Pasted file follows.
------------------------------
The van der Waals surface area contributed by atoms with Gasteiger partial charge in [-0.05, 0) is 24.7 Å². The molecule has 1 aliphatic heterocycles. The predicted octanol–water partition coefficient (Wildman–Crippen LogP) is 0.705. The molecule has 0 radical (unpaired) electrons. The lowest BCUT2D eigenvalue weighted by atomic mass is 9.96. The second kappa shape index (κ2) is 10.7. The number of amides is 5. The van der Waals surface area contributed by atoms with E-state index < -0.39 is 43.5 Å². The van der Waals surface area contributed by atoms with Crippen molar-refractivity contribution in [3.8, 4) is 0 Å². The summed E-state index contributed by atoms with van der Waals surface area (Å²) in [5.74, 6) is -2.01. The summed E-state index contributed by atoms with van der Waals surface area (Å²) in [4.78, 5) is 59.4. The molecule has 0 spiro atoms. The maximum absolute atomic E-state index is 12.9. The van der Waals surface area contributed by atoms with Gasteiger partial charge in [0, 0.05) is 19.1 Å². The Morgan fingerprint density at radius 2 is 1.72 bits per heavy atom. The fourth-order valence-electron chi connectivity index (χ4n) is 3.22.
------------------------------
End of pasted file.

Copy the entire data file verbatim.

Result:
The van der Waals surface area contributed by atoms with Gasteiger partial charge in [-0.05, 0) is 24.7 Å². The molecule has 1 aliphatic heterocycles. The predicted octanol–water partition coefficient (Wildman–Crippen LogP) is 0.705. The molecule has 0 radical (unpaired) electrons. The lowest BCUT2D eigenvalue weighted by atomic mass is 9.96. The second kappa shape index (κ2) is 10.7. The number of amides is 5. The van der Waals surface area contributed by atoms with E-state index < -0.39 is 43.5 Å². The van der Waals surface area contributed by atoms with Crippen molar-refractivity contribution in [3.8, 4) is 0 Å². The summed E-state index contributed by atoms with van der Waals surface area (Å²) in [5.74, 6) is -2.01. The summed E-state index contributed by atoms with van der Waals surface area (Å²) in [4.78, 5) is 59.4. The molecule has 0 spiro atoms. The maximum absolute atomic E-state index is 12.9. The van der Waals surface area contributed by atoms with Gasteiger partial charge in [0, 0.05) is 19.1 Å². The Morgan fingerprint density at radius 2 is 1.72 bits per heavy atom. The fourth-order valence-electron chi connectivity index (χ4n) is 3.22.